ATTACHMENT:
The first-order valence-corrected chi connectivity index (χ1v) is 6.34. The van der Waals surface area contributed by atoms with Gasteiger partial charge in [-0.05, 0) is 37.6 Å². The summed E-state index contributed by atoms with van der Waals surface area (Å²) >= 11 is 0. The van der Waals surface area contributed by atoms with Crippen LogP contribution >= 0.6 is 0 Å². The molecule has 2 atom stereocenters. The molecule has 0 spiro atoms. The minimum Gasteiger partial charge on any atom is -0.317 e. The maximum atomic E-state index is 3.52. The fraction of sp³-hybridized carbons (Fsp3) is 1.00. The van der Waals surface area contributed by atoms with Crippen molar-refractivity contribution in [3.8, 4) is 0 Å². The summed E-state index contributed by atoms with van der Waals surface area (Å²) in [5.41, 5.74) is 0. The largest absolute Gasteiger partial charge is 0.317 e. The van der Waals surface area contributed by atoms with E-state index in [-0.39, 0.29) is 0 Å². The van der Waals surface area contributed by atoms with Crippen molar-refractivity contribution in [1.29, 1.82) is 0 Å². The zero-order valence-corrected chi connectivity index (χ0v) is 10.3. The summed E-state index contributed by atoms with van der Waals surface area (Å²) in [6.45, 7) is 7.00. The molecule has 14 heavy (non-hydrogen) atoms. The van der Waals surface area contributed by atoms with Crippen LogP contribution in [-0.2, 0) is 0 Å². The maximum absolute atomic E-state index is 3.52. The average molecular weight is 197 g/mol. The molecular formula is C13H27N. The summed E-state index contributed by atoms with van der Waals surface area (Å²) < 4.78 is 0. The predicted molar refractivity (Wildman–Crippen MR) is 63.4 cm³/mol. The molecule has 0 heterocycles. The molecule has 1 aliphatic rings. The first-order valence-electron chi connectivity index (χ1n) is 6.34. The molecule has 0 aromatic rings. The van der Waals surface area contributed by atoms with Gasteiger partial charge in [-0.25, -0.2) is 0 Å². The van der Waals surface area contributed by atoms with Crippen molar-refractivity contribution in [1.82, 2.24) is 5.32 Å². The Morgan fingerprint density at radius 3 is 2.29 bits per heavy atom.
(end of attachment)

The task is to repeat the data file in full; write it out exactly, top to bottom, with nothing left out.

The first-order valence-corrected chi connectivity index (χ1v) is 6.34. The van der Waals surface area contributed by atoms with Gasteiger partial charge in [-0.05, 0) is 37.6 Å². The summed E-state index contributed by atoms with van der Waals surface area (Å²) >= 11 is 0. The van der Waals surface area contributed by atoms with Crippen LogP contribution >= 0.6 is 0 Å². The molecule has 2 atom stereocenters. The molecule has 0 spiro atoms. The minimum Gasteiger partial charge on any atom is -0.317 e. The maximum atomic E-state index is 3.52. The fraction of sp³-hybridized carbons (Fsp3) is 1.00. The van der Waals surface area contributed by atoms with Crippen molar-refractivity contribution in [3.8, 4) is 0 Å². The summed E-state index contributed by atoms with van der Waals surface area (Å²) in [5.41, 5.74) is 0. The largest absolute Gasteiger partial charge is 0.317 e. The van der Waals surface area contributed by atoms with E-state index in [-0.39, 0.29) is 0 Å². The van der Waals surface area contributed by atoms with Crippen molar-refractivity contribution in [1.29, 1.82) is 0 Å². The zero-order valence-corrected chi connectivity index (χ0v) is 10.3. The summed E-state index contributed by atoms with van der Waals surface area (Å²) in [6.45, 7) is 7.00. The molecule has 14 heavy (non-hydrogen) atoms. The van der Waals surface area contributed by atoms with Crippen LogP contribution in [-0.2, 0) is 0 Å². The maximum absolute atomic E-state index is 3.52. The average molecular weight is 197 g/mol. The molecular formula is C13H27N. The summed E-state index contributed by atoms with van der Waals surface area (Å²) < 4.78 is 0. The predicted molar refractivity (Wildman–Crippen MR) is 63.4 cm³/mol. The molecule has 0 heterocycles. The molecule has 1 aliphatic rings. The first-order valence-electron chi connectivity index (χ1n) is 6.34. The molecule has 0 aromatic rings. The van der Waals surface area contributed by atoms with Gasteiger partial charge in [-0.25, -0.2) is 0 Å². The van der Waals surface area contributed by atoms with Crippen molar-refractivity contribution in [1.82, 2.24) is 5.32 Å². The Morgan fingerprint density at radius 3 is 2.29 bits per heavy atom.